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Uncovering the Hermeneutics and Methodology of the Watchtower by Jason Wright


Uncovering the Hermeneutics and Methodology of the Watchtower Society

By Jason Wright


Did you know that when you read a newspaper, hear a story or analyze an event, you employ the art of hermeneutics (interpretation)? Our interpretation of life, how we make sense of each day, stems from our world view (metanarrative). Consequently, each day we unconsciously filter every event through our world view; none of us are free of such presuppositions.

Likewise we employ a hermeneutical method when we read the Bible, so Inevitably our presuppositions will affect how we interpret the text. For example an atheist will interpret Genesis 1:1 “In the beginning God created the heavens and the earth” as myth because an atheistic world view allows for no other interpretation, whereas for the Christian, Genesis 1:1 is axiomatic because God does exist. Confused? I hope not!

In essence, the world view we employ helps to construct our presuppositions, these in turn affect how we interpret scripture. This is particularly true of Jehovah’s Witnesses. They claim to believe the Bible is sufficient for doctrine and practice. Yet the way they interpret scripture contradicts this claim. This article will explore ten principles of interpretation that Jehovah’s Witnesses unknowingly employ which regularly violate the text. Overall it will be argued that a biased metanarrative forms the basis through which the Watchtower Society interprets scripture. We will explore how individual Jehovah’s Witnesses are conditioned to read and interpret the scriptures according to Watchtower doctrine. Our conclusion will show how a faulty methodology leads invariably to faulty interpretations.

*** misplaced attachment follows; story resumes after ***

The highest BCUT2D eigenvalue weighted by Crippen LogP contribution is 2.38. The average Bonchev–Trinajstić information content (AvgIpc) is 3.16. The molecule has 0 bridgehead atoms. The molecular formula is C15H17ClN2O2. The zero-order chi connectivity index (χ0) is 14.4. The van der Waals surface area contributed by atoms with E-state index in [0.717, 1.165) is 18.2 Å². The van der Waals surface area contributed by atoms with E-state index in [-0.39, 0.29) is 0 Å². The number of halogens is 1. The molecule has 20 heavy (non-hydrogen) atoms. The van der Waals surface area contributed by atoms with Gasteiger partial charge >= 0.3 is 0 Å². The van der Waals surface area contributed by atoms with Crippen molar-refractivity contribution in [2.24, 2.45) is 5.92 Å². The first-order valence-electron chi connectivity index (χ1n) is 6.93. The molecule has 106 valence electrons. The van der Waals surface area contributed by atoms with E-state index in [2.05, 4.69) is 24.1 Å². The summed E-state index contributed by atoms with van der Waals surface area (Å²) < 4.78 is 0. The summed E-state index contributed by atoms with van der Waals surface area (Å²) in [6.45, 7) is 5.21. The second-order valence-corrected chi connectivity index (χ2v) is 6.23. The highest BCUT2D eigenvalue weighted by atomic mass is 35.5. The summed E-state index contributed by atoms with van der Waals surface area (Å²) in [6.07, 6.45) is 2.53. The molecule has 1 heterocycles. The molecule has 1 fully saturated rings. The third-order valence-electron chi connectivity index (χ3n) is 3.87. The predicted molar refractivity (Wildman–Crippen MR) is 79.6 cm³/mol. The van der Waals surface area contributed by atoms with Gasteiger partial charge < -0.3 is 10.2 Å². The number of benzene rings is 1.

Watchtower Interpretive Methodology

We begin our study with the May 2014 Watchtower that carried an article “How should we answer each person”?[1] Point 7 of the article noted:

“The Bible is, of course, our primary tool in the ministry. It enables us to be “fully competent, completely equipped for every good work.” (2 Tim. 3:16, 17) Much of our effectiveness in the ministry depends, not on the number of scriptures we read, but on the way we reason on and explain those we do read. (Read Acts 17:2, 3.)”

Herein lip service is given to the Bible while the real focus of effective ministry depends on “the way we reason on and explain those [scriptures] we do read” , this is a crucial point to note. The Watchtower presents an exegetical method. To arrive at meaning, they say that one must know the correct way to reason on a scripture.It is at this juncture that the world view of the Jehovah’s Witness begins to dictate the way or method of interpretation. The only way a Witness can “reason on a scripture” is by employing the Watchtower’s unique belief system. In other words, The Society is encouraging the Witness to overlay the said text with Watchtower reasoning. This is a subtle but effective way of changing the original meaning of a text to suit the polemics of the Jehovah’s Witness. In this way the scriptures are made to bend and twist to fit the Watchtower’s doctrinal mold.

You may also have noticed that Witnesses are encouraged to read Acts 17:2-3. These pericope are posited as biblical evidence that learning “the way to reason on scripture” is necessary for effective ministry. Certainly Paul reasoned with many people. However a perusal of these pericope reveals that Paul’s method of reasoning was far different from the method suggested by the Watchtower. Paul’s objective was to prove to his Jewish brethren that Jesus had risen bodily from the dead.[2] To do so, Paul may have employed midrash[3] methodology. His objective was not to imbue the OT text with his own reasoning or the reasoning of a religious system, but rather to let scripture interpret scripture. In fact midrash methodology guarded against abuse of the text. Therefore Acts 17:2-3 do not serve as proof for ambiguous reasoning.

In the same Watchtower article a scenario is presented which serves as an interesting example of the misuse of “reasoning” and eisegesis.